The multisig wallet is a powerful organizational primitive, enabling individuals to share control over funds and assets, and to collectively execute smart contract interactions. They can be created quickly and inexpensively, and they facilitate international financial cooperation.
While this tool has been around for a few years, allowing individual wallet addresses to operate as signers, what is new is the ability to abstract this signer role into a token which can be transferred from one wallet address to another, thus transferring signatory status from one person to another. One tool which enables this is SignerGate, which is currently being developed by the team at Hats Protocol.
When considered in the context of a single, isolated multisig, this new capability may not seem to be much more useful than the default "account-bound" setting. After all, static signers can still propose to add or remove signers to the multisig, so why incur the complexity of interacting with an additional smart contract?
As usual, the answer depends on one's situation. If the multisig is only being used by a few people in a small organization with no membership body or auxiliary departments, then perhaps the simplicity of the default "account-bound" multisig makes it the better choice. If, however, the multisig in question is part of a larger organizational structure, or is subject to oversight from a higher committee or group of shareholders, then the composability of a role-bound multisig starts to take on more importance.
Before exploring said composability, first I will highlight the fundamental innovation of role-bound multisigs.
Account-Bound Multisigs vs. Role-Bound Multisigs
Where normal account-bound multisigs have their signer slots assigned to wallet addresses, role-bound multisigs have their signer slots assigned to tokens, tokens which represent roles and which can be transferred between wallet addresses.
Below is a diagram illustrating the difference between an account-bound multisig and a role-bound multisig, in terms of how each would go about replacing a signer.
In isolation, the difference between these methods may not bring much utility, and in fact the standard account-bound multisig may be more straightforward to operate, all else being equal. That said, the benefits of the role-bound multisig begin to emerge as the organization in question develops a more complex and hierarchical system of permissions and authority.
For example, imagine there is a multisig for a project management team, and they have a certain budget given to them from the organizations primary treasury multisig. Just using account-bound multisigs, the primary treasury team would not be able to actively oversee operations of the project management team, and would not be able to intervene if something goes wrong. Whereas, if the project management multisig were a role-bound multisig, and if the primary treasury multisig had admin over transferring signer hats, then the treasury team would be able to dynamically appoint and reappoint signers on the project management multisig.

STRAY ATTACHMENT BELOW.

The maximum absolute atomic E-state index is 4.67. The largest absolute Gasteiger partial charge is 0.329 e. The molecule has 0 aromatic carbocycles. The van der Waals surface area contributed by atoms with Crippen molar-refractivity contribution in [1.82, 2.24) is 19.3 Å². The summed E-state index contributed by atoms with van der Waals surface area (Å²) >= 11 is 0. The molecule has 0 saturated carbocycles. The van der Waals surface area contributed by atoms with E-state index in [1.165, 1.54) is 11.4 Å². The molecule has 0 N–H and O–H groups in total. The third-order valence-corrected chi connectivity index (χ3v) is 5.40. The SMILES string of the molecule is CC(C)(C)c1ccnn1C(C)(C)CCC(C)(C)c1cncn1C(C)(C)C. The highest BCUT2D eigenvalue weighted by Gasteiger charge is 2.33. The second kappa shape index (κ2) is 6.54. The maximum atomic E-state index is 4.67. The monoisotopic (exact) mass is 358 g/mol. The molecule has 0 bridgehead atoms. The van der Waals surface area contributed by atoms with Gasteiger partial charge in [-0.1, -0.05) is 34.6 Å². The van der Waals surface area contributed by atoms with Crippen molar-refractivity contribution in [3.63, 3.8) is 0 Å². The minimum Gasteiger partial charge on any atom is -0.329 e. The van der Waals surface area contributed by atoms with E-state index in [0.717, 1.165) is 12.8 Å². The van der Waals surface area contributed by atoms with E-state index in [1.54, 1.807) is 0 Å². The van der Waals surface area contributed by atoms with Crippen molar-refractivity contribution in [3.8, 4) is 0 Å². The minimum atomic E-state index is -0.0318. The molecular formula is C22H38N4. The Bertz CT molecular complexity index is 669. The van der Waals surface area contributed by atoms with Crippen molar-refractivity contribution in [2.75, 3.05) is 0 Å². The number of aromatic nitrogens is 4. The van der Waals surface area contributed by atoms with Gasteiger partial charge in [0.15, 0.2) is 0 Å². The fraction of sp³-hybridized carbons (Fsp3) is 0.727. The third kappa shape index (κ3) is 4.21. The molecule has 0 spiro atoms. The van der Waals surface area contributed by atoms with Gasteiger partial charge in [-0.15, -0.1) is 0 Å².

Another example, and perhaps the most exciting one, is the prospect of giving a DAO, or some other tokenholder community, admin control over a given role-bound multisig, thus allowing the community to collectively elect who has signer status for their treasury. Operationally speaking, this can be done in a number of ways, such as giving the top hat* of the organization's hat tree to a Moloch DAO contract, or even running a contest on jokerace to nominate and elect hat wearers.
Whether to use a regular account-bound multisig or a role-bound multisig depends on the context in which the multisig will be used. If it will be used in relative isolation, such as for a small core team to co-manage funds, the simplicity of the account-bound multisig makes it a preferable option for less technical users. However, if the multisig in question will be nested in a larger hierarchical system of oversight and management, the role-bound multisig enables a whole field of sophisticated possibilities.
Footnotes & Resources
*The term "Top Hat" refers to the master admin hat in a given hat tree. The top hat can create, modify and transfer "child hats" which represent different roles in an organization, and these child hats can create, modify, and transfer child hats of their own. For more information, see the Hats Protocol documentation listed below.
Guide for integrating Hats Protocol with a Safe multisig (using the SignerGate contract)
Zodiac wiki (SignerGate is a "Zodiac Module" for multisigs)
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